Tidelands Health telestroke program earns statewide recognition
When it comes to stroke care, speed matters.
Studies show that earlier treatment makes a profound difference in a patient’s ability to walk, talk and live independently afterward.
“Time is of the essence,” said Brooke Reidel, stroke and sepsis program coordinator at Tidelands Waccamaw Community Hospital. “We want to confirm the diagnosis and begin treatment as soon as possible.”
To help achieve that goal, Tidelands Health has partnered with MUSC Health to offer a telestroke program since 2008. When a suspected stroke victim arrives at a Tidelands Health hospital, a MUSC vascular neurologist is immediately available via a secure, high-resolution videoconference to help diagnose the patient and determine the best course of treatment.
The success of the Tidelands Health telestroke program recently earned it recognition as the 2017 South Carolina Telehealth Program of Excellence from Palmetto Care Connections, a member of the South Carolina Telehealth Alliance, an organization that helps support telehealth throughout the state.
“Telehealth is a great example of how health care providers are collaborating to benefit patients,” Reidel said. “The programs allow providers to share resources even if they are far apart.”
Telestroke is an integral part of the comprehensive practices and procedures used at Tidelands Health hospitals to help provide rapid diagnosis and intervention for stroke patients.
The first step is to conduct and read a CT scan to verify the stroke diagnosis and determine the type of stroke a patient has suffered. If the stoke was caused by a clot, the patient might benefit from a clot-busting medication, Reidel said. Patients with strokes caused by bleeding may need surgical intervention.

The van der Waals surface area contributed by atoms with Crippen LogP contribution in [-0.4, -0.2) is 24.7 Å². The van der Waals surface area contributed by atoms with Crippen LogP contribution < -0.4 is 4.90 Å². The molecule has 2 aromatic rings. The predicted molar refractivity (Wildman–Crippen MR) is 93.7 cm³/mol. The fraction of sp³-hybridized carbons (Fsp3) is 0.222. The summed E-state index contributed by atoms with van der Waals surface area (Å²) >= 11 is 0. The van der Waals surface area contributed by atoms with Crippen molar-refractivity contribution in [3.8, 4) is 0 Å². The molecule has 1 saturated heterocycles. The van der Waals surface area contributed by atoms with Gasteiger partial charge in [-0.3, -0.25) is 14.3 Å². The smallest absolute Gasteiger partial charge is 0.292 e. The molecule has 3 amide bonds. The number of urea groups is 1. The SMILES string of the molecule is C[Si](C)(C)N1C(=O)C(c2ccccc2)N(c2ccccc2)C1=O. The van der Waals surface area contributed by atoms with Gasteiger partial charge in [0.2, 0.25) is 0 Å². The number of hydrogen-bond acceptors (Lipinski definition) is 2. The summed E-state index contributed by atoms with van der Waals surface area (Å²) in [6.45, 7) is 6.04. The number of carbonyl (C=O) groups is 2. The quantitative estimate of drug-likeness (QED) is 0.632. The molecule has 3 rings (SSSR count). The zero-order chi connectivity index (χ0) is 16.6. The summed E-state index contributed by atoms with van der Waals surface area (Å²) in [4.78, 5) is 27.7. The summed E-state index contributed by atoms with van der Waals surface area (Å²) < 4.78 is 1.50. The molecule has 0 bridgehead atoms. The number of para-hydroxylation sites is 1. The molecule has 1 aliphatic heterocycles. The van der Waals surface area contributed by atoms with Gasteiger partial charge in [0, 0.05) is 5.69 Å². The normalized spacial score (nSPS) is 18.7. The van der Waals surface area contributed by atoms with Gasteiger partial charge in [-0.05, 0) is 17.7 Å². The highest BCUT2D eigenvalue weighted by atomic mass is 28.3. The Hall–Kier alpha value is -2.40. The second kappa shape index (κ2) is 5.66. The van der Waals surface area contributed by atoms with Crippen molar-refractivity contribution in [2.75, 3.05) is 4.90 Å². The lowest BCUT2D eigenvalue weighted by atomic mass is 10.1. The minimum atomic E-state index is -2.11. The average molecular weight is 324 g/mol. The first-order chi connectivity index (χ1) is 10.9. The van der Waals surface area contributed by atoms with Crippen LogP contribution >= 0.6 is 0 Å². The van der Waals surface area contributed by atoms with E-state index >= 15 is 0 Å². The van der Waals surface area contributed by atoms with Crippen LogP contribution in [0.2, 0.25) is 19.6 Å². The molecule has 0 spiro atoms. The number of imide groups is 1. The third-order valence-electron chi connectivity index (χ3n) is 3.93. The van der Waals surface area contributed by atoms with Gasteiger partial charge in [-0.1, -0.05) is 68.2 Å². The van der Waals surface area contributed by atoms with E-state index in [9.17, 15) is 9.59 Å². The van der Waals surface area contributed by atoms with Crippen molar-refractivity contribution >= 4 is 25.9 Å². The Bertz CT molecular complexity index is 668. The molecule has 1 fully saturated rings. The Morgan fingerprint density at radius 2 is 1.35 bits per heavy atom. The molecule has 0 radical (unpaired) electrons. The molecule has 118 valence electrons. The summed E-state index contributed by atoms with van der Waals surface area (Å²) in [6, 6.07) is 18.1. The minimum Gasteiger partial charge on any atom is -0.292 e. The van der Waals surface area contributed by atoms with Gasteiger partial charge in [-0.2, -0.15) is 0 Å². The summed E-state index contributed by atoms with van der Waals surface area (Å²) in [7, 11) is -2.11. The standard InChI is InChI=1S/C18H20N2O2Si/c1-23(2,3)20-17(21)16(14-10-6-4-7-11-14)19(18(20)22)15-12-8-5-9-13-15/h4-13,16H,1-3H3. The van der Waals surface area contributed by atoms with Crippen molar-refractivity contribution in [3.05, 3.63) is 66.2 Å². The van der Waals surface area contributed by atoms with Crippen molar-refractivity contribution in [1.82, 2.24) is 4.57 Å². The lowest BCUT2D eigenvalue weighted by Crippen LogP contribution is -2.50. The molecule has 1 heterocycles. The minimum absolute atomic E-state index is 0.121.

The clinical staff also must determine the scope of a patient’s symptoms, and, among other things, evaluate a patient’s medical history.
The stroke specialists from MUSC work closely with Tidelands Health physicians to assess the patient and determine the best course of action, Reidel said. More than 1,800 patients have benefited from the partnership.
“Everyone is focused on a single goal -- to help ensure each patient gets the proper treatment as fast as possible,” said Lenny Pacholski, stroke and sepsis coordinator at Tidelands Georgetown Memorial Hospital. “We want our patients to experience the best possible outcomes.”
The coordinated approach to care is paying dividends, Pacholski said. For example, stroke patients at Tidelands Health hospitals routinely receive clot-busting medication faster than the industry benchmark.
Tidelands Waccamaw and Tidelands Georgetown also have earned certification from The Joint Commission as advanced primary stroke centers. The voluntary process includes a rigorous review of the hospitals’ practices and procedures.
Pacholski said one of the most crucial parts of treating stroke starts before a patient ever arrives at the hospital. People need to recognize the signs of a stroke and immediately call 911.
It’s best if patients exhibiting stroke symptoms are transported by ambulance, because emergency medical staff can coordinate with clinicians in the hospital to prepare for the arrival of a potential stroke patient.